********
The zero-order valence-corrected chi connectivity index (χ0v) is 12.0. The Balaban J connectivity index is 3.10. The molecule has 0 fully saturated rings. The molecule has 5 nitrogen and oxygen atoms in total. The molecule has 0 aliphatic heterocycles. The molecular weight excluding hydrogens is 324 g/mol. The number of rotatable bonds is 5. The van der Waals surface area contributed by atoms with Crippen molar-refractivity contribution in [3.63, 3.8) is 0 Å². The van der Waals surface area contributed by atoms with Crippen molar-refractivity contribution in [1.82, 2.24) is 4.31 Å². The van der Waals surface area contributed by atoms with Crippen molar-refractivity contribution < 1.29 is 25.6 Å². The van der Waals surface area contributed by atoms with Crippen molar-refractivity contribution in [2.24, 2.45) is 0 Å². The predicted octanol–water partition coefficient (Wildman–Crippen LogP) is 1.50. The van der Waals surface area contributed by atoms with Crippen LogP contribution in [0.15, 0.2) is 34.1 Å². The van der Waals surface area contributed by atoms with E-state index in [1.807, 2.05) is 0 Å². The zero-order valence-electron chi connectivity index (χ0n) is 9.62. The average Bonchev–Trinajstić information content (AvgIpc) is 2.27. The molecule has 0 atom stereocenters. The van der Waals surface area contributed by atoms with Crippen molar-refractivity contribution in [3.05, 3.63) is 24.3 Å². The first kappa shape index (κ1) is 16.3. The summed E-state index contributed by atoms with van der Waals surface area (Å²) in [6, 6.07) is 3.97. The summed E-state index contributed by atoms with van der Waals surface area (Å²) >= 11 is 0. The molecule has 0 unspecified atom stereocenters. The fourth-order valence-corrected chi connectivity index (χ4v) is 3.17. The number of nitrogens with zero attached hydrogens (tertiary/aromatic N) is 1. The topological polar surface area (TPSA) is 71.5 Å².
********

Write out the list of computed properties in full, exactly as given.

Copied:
The zero-order valence-corrected chi connectivity index (χ0v) is 12.0. The Balaban J connectivity index is 3.10. The molecule has 0 fully saturated rings. The molecule has 5 nitrogen and oxygen atoms in total. The molecule has 0 aliphatic heterocycles. The molecular weight excluding hydrogens is 324 g/mol. The number of rotatable bonds is 5. The van der Waals surface area contributed by atoms with Crippen molar-refractivity contribution in [3.63, 3.8) is 0 Å². The van der Waals surface area contributed by atoms with Crippen molar-refractivity contribution in [1.82, 2.24) is 4.31 Å². The van der Waals surface area contributed by atoms with Crippen molar-refractivity contribution < 1.29 is 25.6 Å². The van der Waals surface area contributed by atoms with Crippen molar-refractivity contribution in [2.24, 2.45) is 0 Å². The predicted octanol–water partition coefficient (Wildman–Crippen LogP) is 1.50. The van der Waals surface area contributed by atoms with Crippen LogP contribution in [0.15, 0.2) is 34.1 Å². The van der Waals surface area contributed by atoms with E-state index in [1.807, 2.05) is 0 Å². The zero-order valence-electron chi connectivity index (χ0n) is 9.62. The average Bonchev–Trinajstić information content (AvgIpc) is 2.27. The molecule has 0 atom stereocenters. The van der Waals surface area contributed by atoms with Crippen molar-refractivity contribution in [3.05, 3.63) is 24.3 Å². The first kappa shape index (κ1) is 16.3. The summed E-state index contributed by atoms with van der Waals surface area (Å²) in [6, 6.07) is 3.97. The summed E-state index contributed by atoms with van der Waals surface area (Å²) >= 11 is 0. The molecule has 0 unspecified atom stereocenters. The fourth-order valence-corrected chi connectivity index (χ4v) is 3.17. The number of nitrogens with zero attached hydrogens (tertiary/aromatic N) is 1. The topological polar surface area (TPSA) is 71.5 Å².